The Political Jesus


The Political Jesus

RESIZED_The Political JesusWhich candidate looks the most like Jesus to you?  If you participate in social media, or even if you simply have a pulse, then it’s likely that you’ve seen, or heard this question being asked.  As we’ve entered into the depths of the political season here in America, it seems that everyone has an opinion, complaint, grievance or general insight into our current political landscape.  So, in light of that, I’ve decided to throw my two cents into the conversation.

 

I enjoy a good conversation about religion, politics, racial tension and other hot button issues today, but I rarely engage in these conversations via social media because I feel that most of my sentiments are best expressed through face-to-face relationships.  It’s in that context that I’m certain I’ve surrounded myself with people who care for me, rather they agree with me or not.  It’s in this loving discourse that I find my thoughts and values being changed and molded into something that I become happier with each day.  I’m not saying I’ve “arrived”, but I feel as though I’m much more well-rounded today than say, a year ago.  This isn’t to say you can’t have a great conversation of FB, or even Twitter.  I’m merely pointing out my personal process for creating a value system.  I’d rather have my beliefs impacted by those who have earned the right to speak into my life by engaging in relationship with me.  Those who have invested the time and energy to get to know me, my personality and my heart, and through that developing relationship have been allowed access to my life.

 

After all, isn’t that relationship?  Giving someone access to parts of your life that you don’t give to just anyone?  When we open ourselves up to relationship with each other, outside the cultural context of FB, and choose to dive deeper, then we will constantly notice the complexities of the person(s) we’re sharing our life with.  What I intend to say here is that we are quick to place people into certain categories, especially here in America.  I’m sure there are a lot of historical markers we could look at in order to deduce why this is the case, but I don’t think any of us can deny that we all have the tendency to place people into nice, neat categories.  We do this because it helps us compartmentalize life.  It helps us “understand” a person without actually having to spend the time to get to know them.  This is dangerous!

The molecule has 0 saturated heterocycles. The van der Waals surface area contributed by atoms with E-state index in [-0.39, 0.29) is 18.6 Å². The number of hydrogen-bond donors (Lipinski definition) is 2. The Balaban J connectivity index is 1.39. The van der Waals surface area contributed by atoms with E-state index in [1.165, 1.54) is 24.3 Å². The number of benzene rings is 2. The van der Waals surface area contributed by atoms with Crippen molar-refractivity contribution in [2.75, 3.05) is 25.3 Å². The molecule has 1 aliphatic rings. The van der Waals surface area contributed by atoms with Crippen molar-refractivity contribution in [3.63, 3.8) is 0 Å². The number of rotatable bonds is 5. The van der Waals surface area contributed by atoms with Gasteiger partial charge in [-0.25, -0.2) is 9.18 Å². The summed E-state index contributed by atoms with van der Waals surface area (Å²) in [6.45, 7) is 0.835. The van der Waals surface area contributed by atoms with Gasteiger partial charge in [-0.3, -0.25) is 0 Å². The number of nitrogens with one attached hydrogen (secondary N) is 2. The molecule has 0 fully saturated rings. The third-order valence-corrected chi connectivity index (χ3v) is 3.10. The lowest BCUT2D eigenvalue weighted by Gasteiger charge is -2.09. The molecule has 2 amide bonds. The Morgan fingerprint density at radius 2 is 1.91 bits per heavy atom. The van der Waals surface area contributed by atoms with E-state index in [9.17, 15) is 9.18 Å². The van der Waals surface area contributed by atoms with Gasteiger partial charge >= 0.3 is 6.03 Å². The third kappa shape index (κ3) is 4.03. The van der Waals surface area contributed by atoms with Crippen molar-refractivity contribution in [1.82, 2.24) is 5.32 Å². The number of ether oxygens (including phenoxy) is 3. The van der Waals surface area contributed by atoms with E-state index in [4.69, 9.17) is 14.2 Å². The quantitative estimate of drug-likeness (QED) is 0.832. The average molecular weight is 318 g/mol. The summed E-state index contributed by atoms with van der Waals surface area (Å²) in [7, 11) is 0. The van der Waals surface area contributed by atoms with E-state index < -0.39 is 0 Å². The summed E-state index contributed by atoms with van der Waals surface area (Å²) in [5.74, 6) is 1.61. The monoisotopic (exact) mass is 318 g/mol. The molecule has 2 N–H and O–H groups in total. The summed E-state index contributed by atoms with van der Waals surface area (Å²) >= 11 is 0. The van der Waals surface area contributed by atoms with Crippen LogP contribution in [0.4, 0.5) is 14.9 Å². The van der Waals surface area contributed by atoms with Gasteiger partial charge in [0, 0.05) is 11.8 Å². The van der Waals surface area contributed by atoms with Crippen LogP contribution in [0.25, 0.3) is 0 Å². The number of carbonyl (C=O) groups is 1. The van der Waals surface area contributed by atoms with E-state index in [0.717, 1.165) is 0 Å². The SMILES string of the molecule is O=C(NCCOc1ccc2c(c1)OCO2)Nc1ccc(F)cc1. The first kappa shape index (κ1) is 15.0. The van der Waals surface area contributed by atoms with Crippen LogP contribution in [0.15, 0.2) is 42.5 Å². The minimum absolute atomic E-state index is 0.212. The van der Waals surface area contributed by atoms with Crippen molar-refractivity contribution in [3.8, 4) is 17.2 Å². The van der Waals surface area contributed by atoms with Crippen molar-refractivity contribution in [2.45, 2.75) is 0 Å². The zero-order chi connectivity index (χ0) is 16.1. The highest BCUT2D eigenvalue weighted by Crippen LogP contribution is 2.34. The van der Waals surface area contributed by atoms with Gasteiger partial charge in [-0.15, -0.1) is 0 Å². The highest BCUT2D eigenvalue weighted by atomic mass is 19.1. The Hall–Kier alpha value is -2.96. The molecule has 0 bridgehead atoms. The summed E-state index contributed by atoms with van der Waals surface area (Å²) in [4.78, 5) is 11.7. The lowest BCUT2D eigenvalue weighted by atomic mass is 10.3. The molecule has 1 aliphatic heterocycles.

David Dark, in his book Life’s Too Short To Pretend You’re Not Religious, says “When I label people, I no longer have to deal with them thoughtfully.  I no longer have to feel overwhelmed by their complexity, the lives they live, the dreams they have.  I know exactly where they are inside – or forever outside – my field of care, because they’ve been taken care of.  The mystery of their existence has been solved and filed away before I’ve had a chance to be moved by them or even begun to catch a glimpse of who they might be.  They’ve been neutralized.  There’s hardly any action quite so undemanding, so utterly imaginative, as the affixing of a label.  It’s the costliest of mental shortcuts.”